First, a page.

Department of Orthopedic Surgery
University Hospital of Geneva and Faculty of Medicine
Improved survival and better engraftment of human myogenic reserve cells, as compare to human myoblasts, after intramuscular transplantation in immunodeficient mice
Thomas Laumonier1, Flavien Bermont1, Pierre Hoffmeyer1, Jacques Menetrey1.
1Department of Orthopedic Surgery, University Hospital and Faculty of Medicine, Geneva, Switzerland
Introduction: Satellite cells are Pax7+ muscle stem cells that are essential for skeletal muscle growth and regeneration. They are, therefore, a potential stem cell source to treat muscle disorders occurring after massive muscle injuries or muscular dystrophies. Nevertheless, satellite cells are difficult to expand in vitro without dramatically reducing their regenerative potential. In the present study, we investigate if human myogenic reserve cells (hMRC), defined as a population of quiescent myogenic stem cell, may represent a good source of progenitor cells for use in muscle repair applications.
Methods: Procedures undertaken with human samples and mice were in compliance with the national and international guidelines. After isolation of human myoblasts by flow cytometry (100% CD56+), cells were expanded and place under differentiation medium (DM) conditions that promote generation of hMRC. Cells were characterized, transduced with a lentiviral vector encoding for the renilla luciferase bioluminescence marker gene and transplanted in injured muscles of immunodeficient mice. Cell survival was evaluated at day 0, 4, 7, 14 and 21 after injection using non-invasive bioluminescent techniques. Mice were then sacrificed and skeletal muscles prepared for histological and immunohistological analysis.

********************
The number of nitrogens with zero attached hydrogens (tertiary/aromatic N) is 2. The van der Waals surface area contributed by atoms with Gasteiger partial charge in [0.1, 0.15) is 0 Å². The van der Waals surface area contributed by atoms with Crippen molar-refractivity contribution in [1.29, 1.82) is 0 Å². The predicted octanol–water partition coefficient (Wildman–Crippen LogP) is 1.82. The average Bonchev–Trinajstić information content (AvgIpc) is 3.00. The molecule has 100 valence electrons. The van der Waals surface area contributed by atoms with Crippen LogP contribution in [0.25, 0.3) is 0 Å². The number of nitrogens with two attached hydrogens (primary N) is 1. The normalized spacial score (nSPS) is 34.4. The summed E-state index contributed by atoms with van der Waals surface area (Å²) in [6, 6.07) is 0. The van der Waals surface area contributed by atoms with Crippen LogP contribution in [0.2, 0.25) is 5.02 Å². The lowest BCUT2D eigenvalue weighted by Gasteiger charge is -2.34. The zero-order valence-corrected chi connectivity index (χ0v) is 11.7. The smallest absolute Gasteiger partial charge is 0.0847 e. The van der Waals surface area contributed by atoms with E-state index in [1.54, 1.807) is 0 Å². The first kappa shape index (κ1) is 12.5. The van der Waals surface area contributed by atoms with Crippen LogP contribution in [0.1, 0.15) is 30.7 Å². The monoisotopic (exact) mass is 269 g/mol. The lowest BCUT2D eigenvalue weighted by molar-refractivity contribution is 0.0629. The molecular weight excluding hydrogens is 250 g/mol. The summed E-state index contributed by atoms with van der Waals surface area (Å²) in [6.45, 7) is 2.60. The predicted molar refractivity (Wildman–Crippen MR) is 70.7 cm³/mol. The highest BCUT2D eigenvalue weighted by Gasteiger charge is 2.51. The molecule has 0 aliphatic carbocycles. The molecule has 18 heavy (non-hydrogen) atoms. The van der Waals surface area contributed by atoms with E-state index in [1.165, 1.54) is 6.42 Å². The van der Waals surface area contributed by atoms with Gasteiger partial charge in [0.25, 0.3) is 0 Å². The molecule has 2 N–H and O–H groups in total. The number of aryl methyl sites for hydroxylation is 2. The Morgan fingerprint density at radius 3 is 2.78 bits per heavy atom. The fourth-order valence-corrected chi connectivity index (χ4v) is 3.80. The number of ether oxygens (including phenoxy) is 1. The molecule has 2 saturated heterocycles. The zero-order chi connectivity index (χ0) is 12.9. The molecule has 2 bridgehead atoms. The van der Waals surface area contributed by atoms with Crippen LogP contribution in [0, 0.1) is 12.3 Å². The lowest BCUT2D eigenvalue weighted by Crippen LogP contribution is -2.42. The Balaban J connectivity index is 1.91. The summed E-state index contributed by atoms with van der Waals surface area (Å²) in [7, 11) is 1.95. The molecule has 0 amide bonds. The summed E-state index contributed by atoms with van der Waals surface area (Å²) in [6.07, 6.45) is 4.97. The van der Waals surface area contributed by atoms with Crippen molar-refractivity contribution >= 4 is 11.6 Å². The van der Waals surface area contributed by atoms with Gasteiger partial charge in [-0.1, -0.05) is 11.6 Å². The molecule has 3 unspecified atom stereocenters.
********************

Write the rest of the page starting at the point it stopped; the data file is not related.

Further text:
Results: Freshly isolated human myoblasts were expanded in growth medium (GM) and switched to DM for 2 days. Fusion indexes were quantified and 63 ± 9.5% of the nuclei were inside myotubes (n=6). The nature of the mononucleated non-fusing cells (37 ± 9.5%), defined as hMRC, was examined. We determined that 80% of hMRC showed similarities with human quiescent satellite cells (CD56+/Pax7+/MyoD-/Ki67- cells). hMRC re-exposed to GM and DM conditions were able to grow and to reform both myotubes and myogenic reserve cells. By western blot, we observed a 4-fold increase for Pax7 expression and a 10-fold decrease for MyoD expression, in hMRC as compare to human myoblasts. In vivo, we showed a significant improvement in the survival of hMRC as compare to human myoblasts at 4 days, 14 days and 21 days after transplantation in injured muscles (60.5± 5.8 % vs 34.1 ± 6.1% respectively, at day 21, p=0.005, n=8). At day 21, we observed, in both groups, the presence of human lamin A/C+ nuclei and human spectrin+ muscle fibers with no significant difference. Nevertheless, the ratio of Pax7+/human lamin A/C+ cells was improved by 20% after transplantation of hMRC as compare to human myoblasts.
Conclusions: Taken together, we provide evidence that hMRC generated in vitro, have similarities with human quiescent satellite cells. Survival of hMRC was improved as compare to human myoblasts and hMRC make a greater contribution to the satellite cell pool in host muscles. These data support the hypothesis that hMRC represent a promising source for improving regeneration of skeletal muscles.
15:30 - 17:00
|Islet Cell Transplantation - Miscellaneous||Improved survival and better engraftment of human myogenic reserve cells, as compare to human myoblasts, after intramuscular transplantation in immunodeficient mice||Room 111-112|